*turn back your biological clock


Hilly and I (and the Havanese Mountain Dog, Olive) drove ten hours yesterday, in wretched weather to get up here to Blue Hill Maine to spend Christmas with my beloved son Tim and his two little girls, Thea and Eliza. SO worth it. Late supper with them, then off to the Inn. Not the stable this time… a nice little stand-alone cottage, very cozy.

Woke up at two… not cozy. Electricity out… maybe until March… radio says through Christmas day. Temperature in the cottage is maybe 20 degrees. Put on all clothes, go back to bed… our three heads, in hats, lined up on the pillows, for “a long winter’s nap.” Waiting for Santa. Or for the heat to come back on. No such luck.

Get up…drive amongst the ice-bowed trees and frozen roads to Tim’s. His little house very old which means lots of fireplaces, thank heaven… including one in the kitchen with a “hob” or arm from which to hang cook pots. Which we do, for coffee and later breakfast. Pretty authentic. Look out window and think for a second that someone had put a million lights up in one of the trees. But no… it is the rising sun catching the ice coating the branches in just the right way. Miracle. We lug in presents to add to the pile under the unlit tree. The little girls are plenty excited, lights or not. Us too. Ice or no… there is at least a hint of miraculous warmth in the air. Hey… I have a corny, sentimental side; can’t be helped.

Hours later, thick coat of ice on absolutely everything, but electricity back on. Take moment to look at email. And Santa himself couldn’t have been kinder.

We get a ton of mail, but there were two Christmas letters that broke our hearts and had our spirits soaring, by turns. Two guys who had been in serious jams, not long ago, had dug themselves out with the help of the Younger Next Year books – and Thinner – and just wanted to thank Harry, Jen and me at this holiday season. For, you know, saving their lives. Wonderful, wonderful stories that fill us with gratitude and remind us just what we are up to in life, And how lucky we are.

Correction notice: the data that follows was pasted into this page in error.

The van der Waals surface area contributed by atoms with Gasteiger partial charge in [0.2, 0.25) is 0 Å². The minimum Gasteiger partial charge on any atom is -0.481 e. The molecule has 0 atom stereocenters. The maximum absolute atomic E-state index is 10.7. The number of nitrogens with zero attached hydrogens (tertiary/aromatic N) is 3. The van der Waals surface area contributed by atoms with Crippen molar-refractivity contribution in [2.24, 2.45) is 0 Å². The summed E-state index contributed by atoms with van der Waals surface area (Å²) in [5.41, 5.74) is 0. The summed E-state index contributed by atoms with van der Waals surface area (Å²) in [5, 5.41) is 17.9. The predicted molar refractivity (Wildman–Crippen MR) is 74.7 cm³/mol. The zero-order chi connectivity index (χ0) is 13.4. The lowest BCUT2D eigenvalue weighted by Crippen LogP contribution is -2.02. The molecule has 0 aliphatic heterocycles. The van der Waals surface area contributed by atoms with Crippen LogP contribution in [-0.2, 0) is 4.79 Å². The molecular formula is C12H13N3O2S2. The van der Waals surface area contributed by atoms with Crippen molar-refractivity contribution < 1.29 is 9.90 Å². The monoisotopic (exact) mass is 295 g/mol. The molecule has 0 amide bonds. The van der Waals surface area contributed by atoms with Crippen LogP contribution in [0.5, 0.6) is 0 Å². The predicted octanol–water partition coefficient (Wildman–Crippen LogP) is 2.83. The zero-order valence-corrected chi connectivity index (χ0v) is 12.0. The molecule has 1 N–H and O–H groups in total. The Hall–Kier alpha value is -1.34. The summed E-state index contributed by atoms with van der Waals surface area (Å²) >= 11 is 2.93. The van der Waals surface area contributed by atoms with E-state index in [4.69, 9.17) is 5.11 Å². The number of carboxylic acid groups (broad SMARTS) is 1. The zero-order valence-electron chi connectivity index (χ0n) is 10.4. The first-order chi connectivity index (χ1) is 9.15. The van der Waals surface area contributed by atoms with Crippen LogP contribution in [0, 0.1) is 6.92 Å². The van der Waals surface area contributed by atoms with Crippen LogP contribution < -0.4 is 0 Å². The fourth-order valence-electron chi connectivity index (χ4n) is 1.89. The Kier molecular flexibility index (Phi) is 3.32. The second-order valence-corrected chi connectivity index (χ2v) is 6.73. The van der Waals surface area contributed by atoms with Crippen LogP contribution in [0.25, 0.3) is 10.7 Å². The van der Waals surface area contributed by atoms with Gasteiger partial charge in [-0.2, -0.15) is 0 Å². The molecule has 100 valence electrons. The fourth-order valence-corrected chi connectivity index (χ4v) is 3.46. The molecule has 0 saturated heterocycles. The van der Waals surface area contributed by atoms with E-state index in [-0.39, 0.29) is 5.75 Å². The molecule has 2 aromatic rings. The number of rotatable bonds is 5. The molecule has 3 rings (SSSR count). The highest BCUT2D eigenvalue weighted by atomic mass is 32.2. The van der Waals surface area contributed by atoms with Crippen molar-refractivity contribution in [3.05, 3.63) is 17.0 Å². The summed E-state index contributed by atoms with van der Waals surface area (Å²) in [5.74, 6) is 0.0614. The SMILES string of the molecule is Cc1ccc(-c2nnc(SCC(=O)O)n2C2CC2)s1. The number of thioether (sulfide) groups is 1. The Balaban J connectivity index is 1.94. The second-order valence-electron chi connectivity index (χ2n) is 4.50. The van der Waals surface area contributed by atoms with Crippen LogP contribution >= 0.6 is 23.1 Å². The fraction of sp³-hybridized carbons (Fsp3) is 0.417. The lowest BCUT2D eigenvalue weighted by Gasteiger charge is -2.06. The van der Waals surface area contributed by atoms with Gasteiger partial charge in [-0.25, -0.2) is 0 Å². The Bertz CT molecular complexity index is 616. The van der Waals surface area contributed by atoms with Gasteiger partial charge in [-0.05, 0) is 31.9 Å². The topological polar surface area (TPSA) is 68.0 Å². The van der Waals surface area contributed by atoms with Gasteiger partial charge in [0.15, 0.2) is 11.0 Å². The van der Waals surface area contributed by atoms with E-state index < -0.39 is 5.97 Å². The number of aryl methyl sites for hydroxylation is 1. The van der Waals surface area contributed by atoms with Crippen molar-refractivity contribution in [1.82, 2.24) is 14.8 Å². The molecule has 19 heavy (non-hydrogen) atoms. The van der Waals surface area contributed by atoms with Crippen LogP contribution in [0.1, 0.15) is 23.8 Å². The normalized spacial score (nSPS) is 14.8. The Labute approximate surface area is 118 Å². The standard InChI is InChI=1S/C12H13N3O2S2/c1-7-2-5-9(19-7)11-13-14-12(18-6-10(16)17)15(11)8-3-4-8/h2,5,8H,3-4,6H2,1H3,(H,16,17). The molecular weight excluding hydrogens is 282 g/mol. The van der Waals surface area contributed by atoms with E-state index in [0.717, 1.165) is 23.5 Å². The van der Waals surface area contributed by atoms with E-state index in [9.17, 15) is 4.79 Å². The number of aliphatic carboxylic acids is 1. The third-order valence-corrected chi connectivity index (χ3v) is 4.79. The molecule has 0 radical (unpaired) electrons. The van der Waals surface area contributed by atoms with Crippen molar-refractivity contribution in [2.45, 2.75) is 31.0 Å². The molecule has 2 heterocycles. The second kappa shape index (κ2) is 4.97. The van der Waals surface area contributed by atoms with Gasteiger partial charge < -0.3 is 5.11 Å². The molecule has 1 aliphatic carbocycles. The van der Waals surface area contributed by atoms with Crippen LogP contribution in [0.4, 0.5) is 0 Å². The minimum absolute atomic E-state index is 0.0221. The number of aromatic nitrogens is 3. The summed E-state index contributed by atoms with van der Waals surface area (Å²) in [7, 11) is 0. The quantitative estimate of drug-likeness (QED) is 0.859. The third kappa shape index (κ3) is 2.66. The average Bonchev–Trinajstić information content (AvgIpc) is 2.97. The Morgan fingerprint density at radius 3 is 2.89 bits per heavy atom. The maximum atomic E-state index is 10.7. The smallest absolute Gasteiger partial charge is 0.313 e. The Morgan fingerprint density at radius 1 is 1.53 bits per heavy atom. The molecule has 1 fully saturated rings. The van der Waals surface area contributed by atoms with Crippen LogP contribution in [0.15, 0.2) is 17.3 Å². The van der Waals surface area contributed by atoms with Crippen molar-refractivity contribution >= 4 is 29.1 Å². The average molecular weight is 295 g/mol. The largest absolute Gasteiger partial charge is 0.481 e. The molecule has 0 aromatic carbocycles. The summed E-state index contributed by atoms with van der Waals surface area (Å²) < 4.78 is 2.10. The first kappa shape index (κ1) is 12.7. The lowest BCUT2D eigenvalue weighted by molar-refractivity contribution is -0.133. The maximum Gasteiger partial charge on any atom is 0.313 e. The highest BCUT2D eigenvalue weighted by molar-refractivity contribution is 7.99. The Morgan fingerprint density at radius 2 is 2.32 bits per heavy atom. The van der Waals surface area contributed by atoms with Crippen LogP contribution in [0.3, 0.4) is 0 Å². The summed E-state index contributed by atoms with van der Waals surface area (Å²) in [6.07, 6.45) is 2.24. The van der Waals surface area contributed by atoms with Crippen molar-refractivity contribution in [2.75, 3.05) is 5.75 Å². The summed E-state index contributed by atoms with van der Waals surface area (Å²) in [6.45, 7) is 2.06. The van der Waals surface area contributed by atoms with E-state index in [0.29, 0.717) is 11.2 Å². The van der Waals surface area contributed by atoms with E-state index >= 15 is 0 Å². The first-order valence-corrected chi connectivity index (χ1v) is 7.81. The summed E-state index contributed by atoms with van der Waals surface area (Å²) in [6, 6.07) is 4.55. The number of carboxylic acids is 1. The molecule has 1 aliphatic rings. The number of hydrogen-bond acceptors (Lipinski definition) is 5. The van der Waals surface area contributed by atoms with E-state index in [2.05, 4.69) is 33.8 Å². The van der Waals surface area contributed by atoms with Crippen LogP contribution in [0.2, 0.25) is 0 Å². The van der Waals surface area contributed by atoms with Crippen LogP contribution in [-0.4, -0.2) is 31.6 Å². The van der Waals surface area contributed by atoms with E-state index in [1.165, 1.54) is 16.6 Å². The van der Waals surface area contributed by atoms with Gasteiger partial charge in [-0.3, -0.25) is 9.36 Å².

SO… a Merry Christmas to all and to all a wonderful New Year. If you happen to change your own life a bit in the new year, wonderful. If you get to pitch in and change someone else’s life a bit, too… oh boy, even better. It’ll make your year… just the way those two letter made mine. Merry Christmas, Chris.

About Author

Chris Crowley


  1. marty mathis

    Hey Chris, Here’s wishing you and Hilly a very Merry Christmas and a Blessed New Year.

    Marty Mathis

  2. Brian O'Neill

    Dear Chris,
    Happy to hear you are still cranking and electricity came on, too. No buzzkill intended here, but is there anything associated with “Younger Next Year” that would help a person who suffers with bipolar disorder (manic depression) for all these 40 something years. I am not a basket case most of the time (though certainly some of the time), but I have had trouble all these years with depression and an inability to believe in what I am doing. And lots of other crap, too. “Younger Next Year” itself doesn’t mention mental illness, but I wonder if there is a place on the website or some allied material which would provide info about how to come at the philosophy and means of the book when you have bipolar disorder/depression. Thanks so much for all the years of great stuff. Happy New Year.
    All the best,

    • Terry Hunter

      Brian, I have been dealing with depression since my early teens, now 61. After a ” breakdown” about 20 years ago, I started getting some help through counselling and medication. For the past 10+ years I have been medication and counsellor free. Exercise is my medication now. I walk a lot and snowshoe in the winter time. I’m not to where I need to be yet with the program, but am looking forward to using this as a guide to help with a long, happy, healthy life, physically and mentally. I still have days when the depression is a challenge but most times a good walk helps me get things leveled out. I wouldn’t recommend that anyone just throw away their meds and start walking, but for me walking has been a great help with the battle. The book has been an encouragement as I’ve seen that I’ve been heading in the right direction for a while now, and look forward now to kicking it up a few notches!

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